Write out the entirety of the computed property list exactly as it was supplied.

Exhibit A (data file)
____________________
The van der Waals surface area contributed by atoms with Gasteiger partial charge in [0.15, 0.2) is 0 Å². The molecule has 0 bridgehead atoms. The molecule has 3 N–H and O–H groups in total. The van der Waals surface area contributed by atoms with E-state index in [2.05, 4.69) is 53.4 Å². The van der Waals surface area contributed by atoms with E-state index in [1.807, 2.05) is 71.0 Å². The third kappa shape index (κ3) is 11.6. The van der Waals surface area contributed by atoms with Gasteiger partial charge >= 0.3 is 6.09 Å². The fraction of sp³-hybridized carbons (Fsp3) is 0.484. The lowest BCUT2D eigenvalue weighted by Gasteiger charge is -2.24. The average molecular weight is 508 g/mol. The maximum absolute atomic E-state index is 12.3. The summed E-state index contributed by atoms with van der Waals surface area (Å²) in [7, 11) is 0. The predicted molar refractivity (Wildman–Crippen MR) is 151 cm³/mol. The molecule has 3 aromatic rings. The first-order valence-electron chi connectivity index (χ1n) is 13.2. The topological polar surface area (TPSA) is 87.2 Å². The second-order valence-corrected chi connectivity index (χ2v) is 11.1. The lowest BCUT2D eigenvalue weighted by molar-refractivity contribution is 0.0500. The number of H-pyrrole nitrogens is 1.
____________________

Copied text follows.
The van der Waals surface area contributed by atoms with Gasteiger partial charge in [0.15, 0.2) is 0 Å². The molecule has 0 bridgehead atoms. The molecule has 3 N–H and O–H groups in total. The van der Waals surface area contributed by atoms with E-state index in [2.05, 4.69) is 53.4 Å². The van der Waals surface area contributed by atoms with E-state index in [1.807, 2.05) is 71.0 Å². The third kappa shape index (κ3) is 11.6. The van der Waals surface area contributed by atoms with Gasteiger partial charge >= 0.3 is 6.09 Å². The fraction of sp³-hybridized carbons (Fsp3) is 0.484. The lowest BCUT2D eigenvalue weighted by Gasteiger charge is -2.24. The average molecular weight is 508 g/mol. The maximum absolute atomic E-state index is 12.3. The summed E-state index contributed by atoms with van der Waals surface area (Å²) in [7, 11) is 0. The predicted molar refractivity (Wildman–Crippen MR) is 151 cm³/mol. The molecule has 3 aromatic rings. The first-order valence-electron chi connectivity index (χ1n) is 13.2. The topological polar surface area (TPSA) is 87.2 Å². The second-order valence-corrected chi connectivity index (χ2v) is 11.1. The lowest BCUT2D eigenvalue weighted by molar-refractivity contribution is 0.0500. The number of H-pyrrole nitrogens is 1.